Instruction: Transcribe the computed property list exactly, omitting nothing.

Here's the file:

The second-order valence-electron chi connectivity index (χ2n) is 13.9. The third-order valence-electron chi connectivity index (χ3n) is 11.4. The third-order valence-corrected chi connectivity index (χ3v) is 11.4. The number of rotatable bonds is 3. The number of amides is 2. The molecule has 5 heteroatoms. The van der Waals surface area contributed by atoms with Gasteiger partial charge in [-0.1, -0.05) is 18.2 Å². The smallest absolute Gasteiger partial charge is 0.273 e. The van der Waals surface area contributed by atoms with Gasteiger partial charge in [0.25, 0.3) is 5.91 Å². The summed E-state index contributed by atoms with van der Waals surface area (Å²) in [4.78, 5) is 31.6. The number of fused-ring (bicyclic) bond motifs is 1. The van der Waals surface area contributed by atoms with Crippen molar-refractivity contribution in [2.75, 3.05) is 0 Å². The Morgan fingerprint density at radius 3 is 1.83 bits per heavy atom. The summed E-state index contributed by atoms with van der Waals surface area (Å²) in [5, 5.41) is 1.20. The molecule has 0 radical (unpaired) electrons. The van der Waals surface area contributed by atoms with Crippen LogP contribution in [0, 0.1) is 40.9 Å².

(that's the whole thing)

The second-order valence-electron chi connectivity index (χ2n) is 13.9. The third-order valence-electron chi connectivity index (χ3n) is 11.4. The third-order valence-corrected chi connectivity index (χ3v) is 11.4. The number of rotatable bonds is 3. The number of amides is 2. The molecule has 5 heteroatoms. The van der Waals surface area contributed by atoms with Gasteiger partial charge in [-0.1, -0.05) is 18.2 Å². The smallest absolute Gasteiger partial charge is 0.273 e. The van der Waals surface area contributed by atoms with Gasteiger partial charge in [0.25, 0.3) is 5.91 Å². The summed E-state index contributed by atoms with van der Waals surface area (Å²) in [4.78, 5) is 31.6. The number of fused-ring (bicyclic) bond motifs is 1. The van der Waals surface area contributed by atoms with Crippen molar-refractivity contribution in [2.75, 3.05) is 0 Å². The Morgan fingerprint density at radius 3 is 1.83 bits per heavy atom. The summed E-state index contributed by atoms with van der Waals surface area (Å²) in [5, 5.41) is 1.20. The molecule has 0 radical (unpaired) electrons. The van der Waals surface area contributed by atoms with Crippen LogP contribution in [0, 0.1) is 40.9 Å².